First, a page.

Powlette told the Dayton Daily News on Monday that the ruling is in contrast to one made in 2019 by Montgomery County Common Pleas Judge Timothy O’Connell, who said Stoney Hill Farm’s use of a barn on May 8, 2018 was not covered under the state’s agri-tourism law, but went on in that ruling to outline how weddings can be considered agri-tourism.
“We took that as a ruling in our favor,” Powlette said, referring to how the business after that point had expanded its operations to include tractors, hayrides and alpacas.
He said the Ohio Department of Commerce then sent him a letter saying “weddings on farms have been a great agri-tourism activity on Ohio farms.”
Powlette said Skelton’s 2-page ruling that farm markets and you-pick operations are agri-tourism and weddings are not is “a very narrow definition of agri-tourism,” especially when agri-tourism is defined by Ohio law as “an agriculturally related educational, entertainment, historical, cultural, or recreational activity.”
“It completely ignored the definition of agri-tourism,” he said. “It completely ignored the department of commerce in Ohio and the other cases that we gave him in Spring Valley and Xenia that are using agri-tourism to hold their weddings.”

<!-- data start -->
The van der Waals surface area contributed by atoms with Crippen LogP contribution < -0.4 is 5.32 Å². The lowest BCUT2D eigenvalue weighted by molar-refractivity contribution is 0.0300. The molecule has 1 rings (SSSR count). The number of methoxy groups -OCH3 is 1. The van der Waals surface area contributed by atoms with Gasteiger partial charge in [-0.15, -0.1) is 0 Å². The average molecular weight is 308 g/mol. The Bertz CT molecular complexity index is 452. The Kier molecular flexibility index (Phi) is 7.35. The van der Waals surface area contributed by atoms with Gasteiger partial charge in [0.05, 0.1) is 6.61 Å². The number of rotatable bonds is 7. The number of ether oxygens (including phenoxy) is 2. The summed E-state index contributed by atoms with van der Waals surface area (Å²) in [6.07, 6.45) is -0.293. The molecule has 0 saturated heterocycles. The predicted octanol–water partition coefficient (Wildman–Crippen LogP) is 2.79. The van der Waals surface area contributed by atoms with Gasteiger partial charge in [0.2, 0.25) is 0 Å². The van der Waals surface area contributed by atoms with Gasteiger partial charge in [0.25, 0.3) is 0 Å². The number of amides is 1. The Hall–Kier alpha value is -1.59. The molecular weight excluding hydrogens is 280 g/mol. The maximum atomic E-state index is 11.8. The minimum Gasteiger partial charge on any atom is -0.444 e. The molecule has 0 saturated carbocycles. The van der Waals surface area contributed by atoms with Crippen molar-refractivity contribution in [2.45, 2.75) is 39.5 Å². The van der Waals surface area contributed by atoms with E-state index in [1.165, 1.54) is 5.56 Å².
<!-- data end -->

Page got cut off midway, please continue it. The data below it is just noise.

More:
Powlette said he plans to appeal Skelton’s ruling. But in the meantime, he’ll use the Ohio Supreme Court’s 2017 ruling that those who have a winery and a vineyard and sell a bottle of wine to a bride or groom can thereafter hold a wedding on their farm.
“We planted our vineyard three years ago, we made wine last year and we should have a wine license by the end of this month, so every single contract we have for 2022, they’re required to buy our wine for their wedding,” he said.
Asked for comment, Miami Twp. Administrator Ron Hess said, “We are very pleased with the decision by the Honorable Richard Skelton.” He declined to elaborate further on the case.
Powlette said the appeal process in Montgomery County Court likely will take a year. That won’t be the only litigation involving his business and Miami Twp., he said. Last month, he filed a lawsuit against the township seeking damages for malicious prosecution in a separate case involving a bed-and-breakfast business also operated on the farm.